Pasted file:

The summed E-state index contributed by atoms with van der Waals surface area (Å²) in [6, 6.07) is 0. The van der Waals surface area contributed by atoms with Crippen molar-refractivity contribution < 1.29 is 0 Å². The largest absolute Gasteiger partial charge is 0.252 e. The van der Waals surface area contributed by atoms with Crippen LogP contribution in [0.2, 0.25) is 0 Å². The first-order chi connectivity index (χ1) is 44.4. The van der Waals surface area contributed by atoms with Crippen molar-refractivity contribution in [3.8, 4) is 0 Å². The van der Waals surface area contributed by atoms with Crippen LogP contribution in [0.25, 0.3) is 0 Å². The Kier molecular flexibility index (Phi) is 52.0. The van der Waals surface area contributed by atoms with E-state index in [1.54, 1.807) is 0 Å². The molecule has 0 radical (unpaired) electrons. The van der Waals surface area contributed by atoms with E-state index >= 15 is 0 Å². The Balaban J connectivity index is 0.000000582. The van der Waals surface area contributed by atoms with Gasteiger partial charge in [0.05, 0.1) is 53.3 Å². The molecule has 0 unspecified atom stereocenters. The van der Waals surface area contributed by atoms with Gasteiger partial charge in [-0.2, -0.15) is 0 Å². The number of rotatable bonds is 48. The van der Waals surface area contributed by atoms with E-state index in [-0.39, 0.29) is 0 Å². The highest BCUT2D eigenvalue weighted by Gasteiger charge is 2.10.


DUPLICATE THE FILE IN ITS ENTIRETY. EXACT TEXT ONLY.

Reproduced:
The summed E-state index contributed by atoms with van der Waals surface area (Å²) in [6, 6.07) is 0. The van der Waals surface area contributed by atoms with Crippen molar-refractivity contribution < 1.29 is 0 Å². The largest absolute Gasteiger partial charge is 0.252 e. The van der Waals surface area contributed by atoms with Crippen LogP contribution in [0.2, 0.25) is 0 Å². The first-order chi connectivity index (χ1) is 44.4. The van der Waals surface area contributed by atoms with Crippen molar-refractivity contribution in [3.8, 4) is 0 Å². The van der Waals surface area contributed by atoms with Crippen LogP contribution in [0.25, 0.3) is 0 Å². The Kier molecular flexibility index (Phi) is 52.0. The van der Waals surface area contributed by atoms with E-state index in [1.54, 1.807) is 0 Å². The molecule has 0 radical (unpaired) electrons. The van der Waals surface area contributed by atoms with E-state index >= 15 is 0 Å². The Balaban J connectivity index is 0.000000582. The van der Waals surface area contributed by atoms with Gasteiger partial charge in [0.05, 0.1) is 53.3 Å². The molecule has 0 unspecified atom stereocenters. The van der Waals surface area contributed by atoms with Gasteiger partial charge in [-0.2, -0.15) is 0 Å². The number of rotatable bonds is 48. The van der Waals surface area contributed by atoms with E-state index in [-0.39, 0.29) is 0 Å². The highest BCUT2D eigenvalue weighted by Gasteiger charge is 2.10.